After 43 years as a middle-class woman in NYC, I've seen the housing market fluctuate as much as my waistline. But the one thing that always goes up is rents. In June, the Rent Guidelines Board raised my rent by over $80 a month. But the most expensive city in the U.S. is also the greatest, so given a choice between renting here and owning anywhere else in the country, I'd rather stay put.
- Housing costs are lower outside of New York, but so are salaries. After living where having a six-figure household income makes you middle class, adjusting to the cost of living somewhere more affordable would feel like going back in time to when bread cost a dime and milk cost a nickel. I fear I’d end up vacuuming in a skirt and high-heels.
- Renters aren't responsible for home repairs. When a radiator in my apartment started spitting water, it took the super 15 minutes to replace the faulty valve. Left to our own devices, my husband and I would've needed three Google searches, five trips to the hardware store, one ride to the emergency room and an e-mail blast asking our friends to recommend a good handyman.
- Even New Yorkers who own cars have the option of taking the train. Elsewhere, you can’t take public transportation without first finding a parking space. If I left, not only would all the money I'd be saving on housing go towards auto insurance, but I'd also have to start caring about gas prices. Besides, I'm just not willing to give up the smugness that comes with the small carbon footprint of not owning a gas guzzler.
- Few places outside the five boroughs are this diverse. From my apartment in Woodside, Queens, I can walk to some of the best Salvadoran and Thai restaurants in the city. I'd rather not build equity if that means my only dining options are chain restaurants in a strip mall.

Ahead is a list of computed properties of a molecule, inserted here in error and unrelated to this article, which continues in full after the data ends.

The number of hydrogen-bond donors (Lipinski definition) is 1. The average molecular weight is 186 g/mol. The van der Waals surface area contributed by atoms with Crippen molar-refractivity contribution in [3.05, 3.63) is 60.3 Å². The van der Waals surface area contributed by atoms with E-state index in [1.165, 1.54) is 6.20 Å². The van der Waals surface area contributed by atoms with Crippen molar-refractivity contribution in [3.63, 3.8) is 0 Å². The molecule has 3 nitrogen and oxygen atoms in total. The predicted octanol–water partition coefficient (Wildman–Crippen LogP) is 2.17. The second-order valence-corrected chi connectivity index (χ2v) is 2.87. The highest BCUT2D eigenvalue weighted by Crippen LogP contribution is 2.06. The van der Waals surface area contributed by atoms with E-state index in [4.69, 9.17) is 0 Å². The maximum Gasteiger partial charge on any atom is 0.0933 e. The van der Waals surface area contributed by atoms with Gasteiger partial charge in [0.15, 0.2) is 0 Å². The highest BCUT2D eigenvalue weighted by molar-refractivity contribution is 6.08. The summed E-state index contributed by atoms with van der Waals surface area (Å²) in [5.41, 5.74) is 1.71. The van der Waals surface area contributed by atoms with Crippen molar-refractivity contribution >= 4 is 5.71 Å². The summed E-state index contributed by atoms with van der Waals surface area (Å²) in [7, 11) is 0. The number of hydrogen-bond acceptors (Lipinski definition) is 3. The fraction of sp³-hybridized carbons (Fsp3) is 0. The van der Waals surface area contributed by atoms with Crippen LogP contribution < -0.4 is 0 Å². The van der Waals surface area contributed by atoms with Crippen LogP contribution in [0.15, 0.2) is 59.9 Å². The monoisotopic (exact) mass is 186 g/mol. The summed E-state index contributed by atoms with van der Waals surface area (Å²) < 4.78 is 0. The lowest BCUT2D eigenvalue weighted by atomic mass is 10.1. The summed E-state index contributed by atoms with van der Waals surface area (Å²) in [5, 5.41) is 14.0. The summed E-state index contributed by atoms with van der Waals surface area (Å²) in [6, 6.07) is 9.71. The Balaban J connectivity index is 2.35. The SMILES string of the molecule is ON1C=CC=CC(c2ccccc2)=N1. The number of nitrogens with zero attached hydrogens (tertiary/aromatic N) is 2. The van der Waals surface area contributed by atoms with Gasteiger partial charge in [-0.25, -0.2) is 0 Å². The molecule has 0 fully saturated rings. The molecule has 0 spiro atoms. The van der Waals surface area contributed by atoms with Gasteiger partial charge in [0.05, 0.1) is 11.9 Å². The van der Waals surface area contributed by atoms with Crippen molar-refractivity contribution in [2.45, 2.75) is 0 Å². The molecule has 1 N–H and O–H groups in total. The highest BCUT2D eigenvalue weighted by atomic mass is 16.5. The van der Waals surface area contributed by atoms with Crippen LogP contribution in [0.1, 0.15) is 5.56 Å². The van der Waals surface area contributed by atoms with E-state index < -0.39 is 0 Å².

- I’d get carsick driving to dinner anyway. On a recent business trip to Florida, during the thirty-minute drive to a beachside eatery, I couldn’t stop whining that there are ten places to get a bite in any two-block radius back home. I was ready to gnaw my own arm off in hunger by the time we got there.
- There are so many entertainment options here that it’s difficult to be bored. I may stay home with rented DVDs more than I go to Film Forum, Lincoln Center or Broadway, but they're there when I want them. Other cities have one art film house, if any, and touring productions of Broadway shows don't stay very long.
- The thought of home ownership triggers my fear of commitment. I once had a railroad apartment in Williamsburg, with a series of roommates whose bedroom I had to walk through to get to my own. After roommate #3 left, I got tired of trying to sell someone on an apartment I hated. So I gave notice and left the landlord to find a new sucker. If I had owned the place, it would've been like being stuck in a bad marriage in a country with no divorce laws.
- By the time I’ve schlepped my laptop to the subway, and climbed all the stairs involved in changing trains, I feel like I’ve finished a biathlon. Whenever I leave New York, all my walking takes place between the front door and the closest possible parking spot and I end up longing for an hour on the treadmill. That’s just unnatural.
OK, convince me I'm wrong and tell me why I should move to where you live. Because don't kid yourself - living her means having a love/hate relationship with the city.